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Monks of the Labrang Tashikyil Monastery build a sand mandala on the fifth floor of Baker Center on March 7. The monks discovered the mandala was destroyed when they came back Tuesday morning. 

Monks’ sand mandala destroyed in Baker Center on Monday night

The monks from the Labrang Tashikyil Monastery forgive accidental destruction of sand mandala and start over to finish by original Thursday deadline.

The monks of the Labrang Tashikyil Monastery spent roughly four and a half hours working on a sand mandala on the fifth floor of Baker Center on Monday.

And on Tuesday, they had to start it all over again.

When they arrived in Baker Center on Tuesday morning, the monks discovered the mandala they were working on was destroyed, Tenzin Dawa, the leader of the mandala, said

“Everybody was very shocked,” Dawa said. “It’s never happened to us before, and we have been traveling since 2011.”

Brian Collins, a chair in Indian religion and philosophy and the host of the monks, said he received a call from Dawa who laughed on the phone, saying he had a “surprise” for Collins.

When he arrived at Baker to meet the monks, he realized the surprise was not a very good one.

“I was mortified,” Collins said. “They've been doing this for years and years all over country, and this is the first time it ever happened (to them).”

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The monks put up a “do not touch” sign next to the mandala after they left Monday evening, and Collins said he is unsure whether the sign was ignored or the destruction was done intentionally. He added that the entire ordeal makes the university look “negligent.”

Only a small section of the top of the mandala remained Tuesday morning, Collins said. He added that the mandala looked “completely erased” by an eraser or a vacuum and did not look like someone had stepped on it.

The monks decided to restart the mandala and work to finish it by their Thursday deadline — when they are scheduled to have a mandala destruction ceremony. The monks will take fewer breaks in order to make up for the work they did on Monday, Collins said.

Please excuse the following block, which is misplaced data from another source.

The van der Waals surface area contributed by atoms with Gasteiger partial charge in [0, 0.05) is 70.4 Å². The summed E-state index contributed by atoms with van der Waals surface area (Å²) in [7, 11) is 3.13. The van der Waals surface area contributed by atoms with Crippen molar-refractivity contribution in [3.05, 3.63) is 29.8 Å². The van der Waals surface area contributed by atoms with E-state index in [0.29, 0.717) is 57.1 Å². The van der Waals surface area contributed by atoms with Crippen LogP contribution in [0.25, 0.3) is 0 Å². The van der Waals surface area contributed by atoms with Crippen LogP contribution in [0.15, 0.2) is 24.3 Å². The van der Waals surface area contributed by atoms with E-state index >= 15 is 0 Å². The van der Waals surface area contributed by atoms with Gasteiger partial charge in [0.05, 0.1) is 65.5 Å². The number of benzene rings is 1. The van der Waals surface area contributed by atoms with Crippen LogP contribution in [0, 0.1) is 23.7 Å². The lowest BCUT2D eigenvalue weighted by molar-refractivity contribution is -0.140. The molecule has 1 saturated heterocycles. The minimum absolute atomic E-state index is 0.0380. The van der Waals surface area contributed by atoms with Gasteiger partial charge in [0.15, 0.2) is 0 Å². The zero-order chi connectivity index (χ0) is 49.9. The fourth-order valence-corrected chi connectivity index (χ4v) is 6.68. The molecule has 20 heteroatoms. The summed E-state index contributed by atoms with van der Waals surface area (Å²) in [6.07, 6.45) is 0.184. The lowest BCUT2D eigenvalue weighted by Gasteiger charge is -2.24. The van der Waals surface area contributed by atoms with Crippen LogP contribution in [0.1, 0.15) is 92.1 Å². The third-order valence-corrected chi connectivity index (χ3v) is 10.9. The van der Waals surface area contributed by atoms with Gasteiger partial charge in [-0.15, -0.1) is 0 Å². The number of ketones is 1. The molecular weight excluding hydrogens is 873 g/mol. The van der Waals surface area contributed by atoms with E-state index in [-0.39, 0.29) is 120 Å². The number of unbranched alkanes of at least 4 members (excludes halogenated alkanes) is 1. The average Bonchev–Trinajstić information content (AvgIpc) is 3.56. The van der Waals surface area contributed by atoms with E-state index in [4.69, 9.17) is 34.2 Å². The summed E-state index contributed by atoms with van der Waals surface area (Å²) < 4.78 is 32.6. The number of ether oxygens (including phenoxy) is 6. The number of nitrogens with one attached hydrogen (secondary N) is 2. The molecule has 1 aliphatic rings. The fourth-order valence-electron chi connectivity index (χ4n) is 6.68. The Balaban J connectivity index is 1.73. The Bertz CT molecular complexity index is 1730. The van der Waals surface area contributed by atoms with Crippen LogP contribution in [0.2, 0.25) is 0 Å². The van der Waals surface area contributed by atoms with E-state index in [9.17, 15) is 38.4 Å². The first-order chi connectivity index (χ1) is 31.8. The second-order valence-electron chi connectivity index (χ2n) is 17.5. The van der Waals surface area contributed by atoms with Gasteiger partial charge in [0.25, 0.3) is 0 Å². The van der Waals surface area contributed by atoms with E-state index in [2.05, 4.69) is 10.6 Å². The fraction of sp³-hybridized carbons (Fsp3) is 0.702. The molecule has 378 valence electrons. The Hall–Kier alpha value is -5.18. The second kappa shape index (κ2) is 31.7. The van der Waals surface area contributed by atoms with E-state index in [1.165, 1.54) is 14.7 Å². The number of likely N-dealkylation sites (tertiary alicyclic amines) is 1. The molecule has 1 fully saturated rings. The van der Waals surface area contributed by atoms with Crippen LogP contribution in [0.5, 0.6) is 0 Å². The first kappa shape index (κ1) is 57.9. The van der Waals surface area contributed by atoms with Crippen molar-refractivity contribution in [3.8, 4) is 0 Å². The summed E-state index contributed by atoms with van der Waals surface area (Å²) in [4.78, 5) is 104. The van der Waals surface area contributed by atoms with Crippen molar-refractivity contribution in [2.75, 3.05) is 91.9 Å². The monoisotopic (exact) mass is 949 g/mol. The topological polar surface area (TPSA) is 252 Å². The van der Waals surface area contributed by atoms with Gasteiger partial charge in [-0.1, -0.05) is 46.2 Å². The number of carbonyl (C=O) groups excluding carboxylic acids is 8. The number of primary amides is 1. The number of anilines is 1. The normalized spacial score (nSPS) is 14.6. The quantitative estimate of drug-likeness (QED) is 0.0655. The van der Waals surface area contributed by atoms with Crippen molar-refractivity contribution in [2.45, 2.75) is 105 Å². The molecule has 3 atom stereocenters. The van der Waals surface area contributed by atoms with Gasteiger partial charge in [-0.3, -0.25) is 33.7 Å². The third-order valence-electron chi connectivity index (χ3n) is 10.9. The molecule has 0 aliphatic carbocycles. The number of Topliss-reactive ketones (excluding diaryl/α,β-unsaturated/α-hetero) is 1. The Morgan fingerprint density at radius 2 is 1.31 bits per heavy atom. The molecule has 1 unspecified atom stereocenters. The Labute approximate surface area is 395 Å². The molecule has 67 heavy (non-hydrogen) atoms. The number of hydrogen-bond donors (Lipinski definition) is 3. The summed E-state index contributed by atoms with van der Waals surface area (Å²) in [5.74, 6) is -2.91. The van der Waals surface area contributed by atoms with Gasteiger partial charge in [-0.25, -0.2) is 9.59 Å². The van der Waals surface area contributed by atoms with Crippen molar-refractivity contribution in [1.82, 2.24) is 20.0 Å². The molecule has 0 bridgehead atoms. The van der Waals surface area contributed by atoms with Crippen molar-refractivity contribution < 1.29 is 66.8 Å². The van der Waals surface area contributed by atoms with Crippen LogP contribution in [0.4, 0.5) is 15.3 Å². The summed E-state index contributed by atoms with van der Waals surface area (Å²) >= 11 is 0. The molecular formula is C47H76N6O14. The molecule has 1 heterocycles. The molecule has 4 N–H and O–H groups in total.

The mandala was supposed to be worked on Monday through Thursday ending with a mandala destruction ceremony that includes sprinkling the sand in the Hocking River, according to a previous Post report.

Collins said a representative from Baker Center apologized to the monks, saying they would put up a barrier around the mandala while it is still being worked on this week. 

“The custodial staff serviced the area in question last night because of a miscommunication that has since been resolved,” Steve Mack, the director of Facilities Management, said in an email. "The space will now be cordoned off each night by Baker University Center staff, and we will not be servicing the area until Friday after the event is concluded.”

The monks and Collins are not sure of what actually happened Monday night, and Collins encouraged anyone who has any information about the mandala to speak to him.

The monks are very forgiving and understand it was a mistake, Dawa said.

“We talked to the people who (were) working here, and he apologized to us,” Dawa said. “And I said ‘No it’s OK — it’s totally OK.’ ”

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